In the 2004 Grand Prix, after three weeks of qualification games, Brazil arrived in Italy to play the final against the Italian team. With the experience of Fernanda Venturini, Virna and Érika, Brazil won the final 3-1 and took its fourth title. Fernanda Venturini was elected the best setter of the competition. After that, the team finished fourth in the Olympic Games.

In the 2005 season, the Brazilian women won all their tournaments. The first gold came in the Courmayeur Championship, in Italy. After that, the first place in the Montreux Volley Masters, in Switzerland. The main title was the Grand Prix, where the team won its fifth title and Paula was chosen as the best player. Brazil also won the Qualification Tournament to the 2006 World Championship, the South American Championship and the World Grand Champions Cup.

In 2006, Brazil won the Montreux Volley Masters and the Courmayeur Championship. In the Italian competition, Fofão was elected the best setter and the MVP.
José Roberto Guimarães was born in Quintana, a city 500 km away from São Paulo. His career as a player started in 1967 playing for Randi Esporte in Santo André. This team changed its name to Aramaçan and later to Pirelli, in which Zé Roberto played as a setter from 1979 to 1982.

“Maybe that was what turned me into a coach. The setter is the player who keeps contact with the whole team. It is easier for him to get used to the attacking style of other players and this gives him a better vision of the game and creates a closer relationship between the setter and the coach”, explained Zé Roberto.

After Pirelli, the Brazilian head coach played for Olímpico (1982), Atlético Mineiro (1983), Paulistano (1984), Banespa (1985/86), Transbrasil (1987) and ended his career playing for Asbac (1988). As a national team player, Zé Roberto won the gold medal in the South American Championship twice (1973 and 1975) and finished in seventh place in the Olympic Games of Montreal (1976).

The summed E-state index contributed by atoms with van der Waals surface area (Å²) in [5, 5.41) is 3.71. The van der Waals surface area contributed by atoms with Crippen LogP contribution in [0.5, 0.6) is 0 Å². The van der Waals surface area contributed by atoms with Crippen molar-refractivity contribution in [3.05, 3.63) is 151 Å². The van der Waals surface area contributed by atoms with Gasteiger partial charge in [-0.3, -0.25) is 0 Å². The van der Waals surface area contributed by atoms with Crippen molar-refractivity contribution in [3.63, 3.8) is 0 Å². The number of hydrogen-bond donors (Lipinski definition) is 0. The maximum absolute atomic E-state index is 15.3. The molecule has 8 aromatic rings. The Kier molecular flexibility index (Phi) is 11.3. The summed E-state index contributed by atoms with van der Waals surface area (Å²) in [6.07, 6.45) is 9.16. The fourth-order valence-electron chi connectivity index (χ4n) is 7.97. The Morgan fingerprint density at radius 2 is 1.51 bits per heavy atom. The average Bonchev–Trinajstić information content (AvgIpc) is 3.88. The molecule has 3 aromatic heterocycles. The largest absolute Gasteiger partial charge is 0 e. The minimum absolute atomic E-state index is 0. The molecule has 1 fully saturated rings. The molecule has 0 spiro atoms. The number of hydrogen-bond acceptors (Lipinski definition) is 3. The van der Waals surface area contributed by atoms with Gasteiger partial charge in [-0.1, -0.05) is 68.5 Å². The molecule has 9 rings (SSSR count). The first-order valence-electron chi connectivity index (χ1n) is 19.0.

In 1988, Zé Roberto started his career as a coach training Eletropaulo women’s team. In the following three years, he worked for Pão de Açúcar. Meanwhile (1989/90) Mr. Guimarães was the assistant coach of Mr. Bebeto de Freitas in the Brazilian men’s national team. In 1991, he started to coach the Youth and Junior categories.

In 1992 he achieved the most important title of his career: the gold medal at the Olympic Games of Barcelona, with the Brazilian men’s team. After that he kept on winning medals and good results: first place in the Top Four (Japan/1991); first place in the World League (Brazil/1993) and first in the South American Championship (1993); bronze medal in the World League (1994) and fifth place in the World Championship (Greece/1994); silver medal in the World League (1995), gold in the South American Championship (1995) and bronze in the World Cup (Japan/1995); third place in the World League (1996) and fifth in the Olympic Games of Atlanta (1996).

After finishing his cycle in the national team, Zé Roberto started to coach Banespa men’s team and won the gold medal in Superliga (Brazilian Championship) 1996/97. After that, he coached Dayvit, a women’s team, finishing the Superliga in fifth place. In the following season he worked as a volleyball and soccer manager.

Zé Roberto came back to volleyball in 2001 to coach BCN/Osasco and in the 2001/02 season finished the Superliga in second place.

In 2003 Zé Roberto started to work as the coach of the Brazilian women’s national team. In that same year he won the South American Championship and came second in the World Cup.